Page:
If a food allergy has been discovered, then it is best to try to eliminate the culprit from the diet completely. A hypoallergenic food diet can serve you best in this case.
Specific treatment is necessary in the event that a larger medical issue has been discovered, such as disease or an infection of some sort. In the case of IBD, the condition can be helped by managing the diet. If not, then your vet may place your cat on a course of corticosteroids, which have immunosuppressive and anti-inflammatory properties. Antibiotics may also be useful in treating IBD if other treatment plans have failed.
Antibiotics, are also prescribed in the treatment of an infection. If your vet has placed your cat on antibiotics, be certain to follow the exact care plan in order to properly treat the infection. If these medications are not given correctly, your cat may develop drug-resistant bacteria, and their initial infection may not go away. There are risks when taking antibiotics such as fever, diarrhea, and other side effects. However, your vet should conduct the necessary tests to determine the exact antibiotic that can best treat the infection while offering minimal side effects.
If parasites are found, then your vet will begin treatment immediately. The exact medication is determined once a positive fecal exam has been performed. Just as the case with antibiotics, it is important to give the medicine to your cat per your vet's instructions as your cat become re-infected with the same parasite.
Recovery of Gas in Cats
Once you understand the cause of your cat’s excessive gas and have made use of the treatment plan laid out by your vet, it should be simple enough to ensure your cat's flatulence remains normal. If your cat was placed on medication, then it is important to follow up with your vet. Frequent check-ups can ensure that the underlying issue has been fully managed.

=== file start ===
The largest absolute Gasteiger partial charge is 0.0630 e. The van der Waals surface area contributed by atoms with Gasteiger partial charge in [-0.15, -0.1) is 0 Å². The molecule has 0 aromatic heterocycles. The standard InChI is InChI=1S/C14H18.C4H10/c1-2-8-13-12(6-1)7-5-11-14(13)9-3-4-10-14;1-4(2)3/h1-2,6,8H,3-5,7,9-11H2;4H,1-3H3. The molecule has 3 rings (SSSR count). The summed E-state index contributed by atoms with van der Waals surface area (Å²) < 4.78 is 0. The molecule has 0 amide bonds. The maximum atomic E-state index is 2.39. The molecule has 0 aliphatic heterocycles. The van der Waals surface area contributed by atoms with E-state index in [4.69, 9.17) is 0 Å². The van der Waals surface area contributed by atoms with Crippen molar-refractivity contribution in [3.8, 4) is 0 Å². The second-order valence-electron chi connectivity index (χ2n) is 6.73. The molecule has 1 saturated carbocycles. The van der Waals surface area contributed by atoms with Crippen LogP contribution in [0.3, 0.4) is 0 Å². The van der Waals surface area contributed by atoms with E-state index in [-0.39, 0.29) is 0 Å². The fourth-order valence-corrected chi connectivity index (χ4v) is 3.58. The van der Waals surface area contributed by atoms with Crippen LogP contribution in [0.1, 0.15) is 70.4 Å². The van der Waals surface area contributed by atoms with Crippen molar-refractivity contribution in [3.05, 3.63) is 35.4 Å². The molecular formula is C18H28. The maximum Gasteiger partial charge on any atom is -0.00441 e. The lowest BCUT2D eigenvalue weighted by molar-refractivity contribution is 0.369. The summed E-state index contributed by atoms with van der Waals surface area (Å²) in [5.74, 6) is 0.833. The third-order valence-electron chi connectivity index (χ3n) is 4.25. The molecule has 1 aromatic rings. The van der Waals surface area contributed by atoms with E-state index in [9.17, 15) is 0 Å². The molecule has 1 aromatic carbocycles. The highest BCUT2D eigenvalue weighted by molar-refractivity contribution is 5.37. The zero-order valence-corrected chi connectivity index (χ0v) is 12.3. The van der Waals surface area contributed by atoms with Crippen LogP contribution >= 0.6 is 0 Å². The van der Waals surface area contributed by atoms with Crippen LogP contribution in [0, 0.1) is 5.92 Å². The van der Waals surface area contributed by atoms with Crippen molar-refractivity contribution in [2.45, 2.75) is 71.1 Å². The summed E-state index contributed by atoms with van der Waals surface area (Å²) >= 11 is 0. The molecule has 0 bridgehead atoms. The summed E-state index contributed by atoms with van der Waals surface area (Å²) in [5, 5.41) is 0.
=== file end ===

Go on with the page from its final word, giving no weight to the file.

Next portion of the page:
It can take up to several weeks after a change in diet for there to be any noticeable reduction of gas, but it is essential to stick to the plan laid out so your cat's system can adapt. Further changes around the home may be necessary. For instance, be sure to dispose of garbage properly and keep it covered to minimize the chance of your cat consuming any spoiled food. If the cat was infected with a parasite, then be sure to remove fecal matter daily, and disinfect the litter box regularly. Additionally, think about including light exercise in your cat's everyday habits as that can aid in the digestive process.
Gas Questions and Advice from Veterinary Professionals
My cat seems to have extreme (by my standards anyway) gas in her stomach. It is very Loud and rumbling.
She doesn't mind me touching her stomach or massaging it to help ease the gas.
Although this is the second day where she has had it.
Yesterday she had 3lots of diarrhea through the night and had
vomit/hairballs I couldn't tell.
But today she had a little wet food (as she was restricted to dry food yesterday) and vomited it up straight away.
Hasn't eaten today but staying hydrated. At what point should I be getting worried and getting her to a vet, as today her stomach sounds are far worse and louder. But doesn't seem in great discomfort (no stool today)
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my cat is breathing from mouth and wont eat anything nor drink anything and yesterday the stomach started getting bigger,it looks so uncomfortable we took her to a vet and the X-Ray showed that she has gas in her body but they were like its her last breath which i don't accept so please tell me that there is something to be done.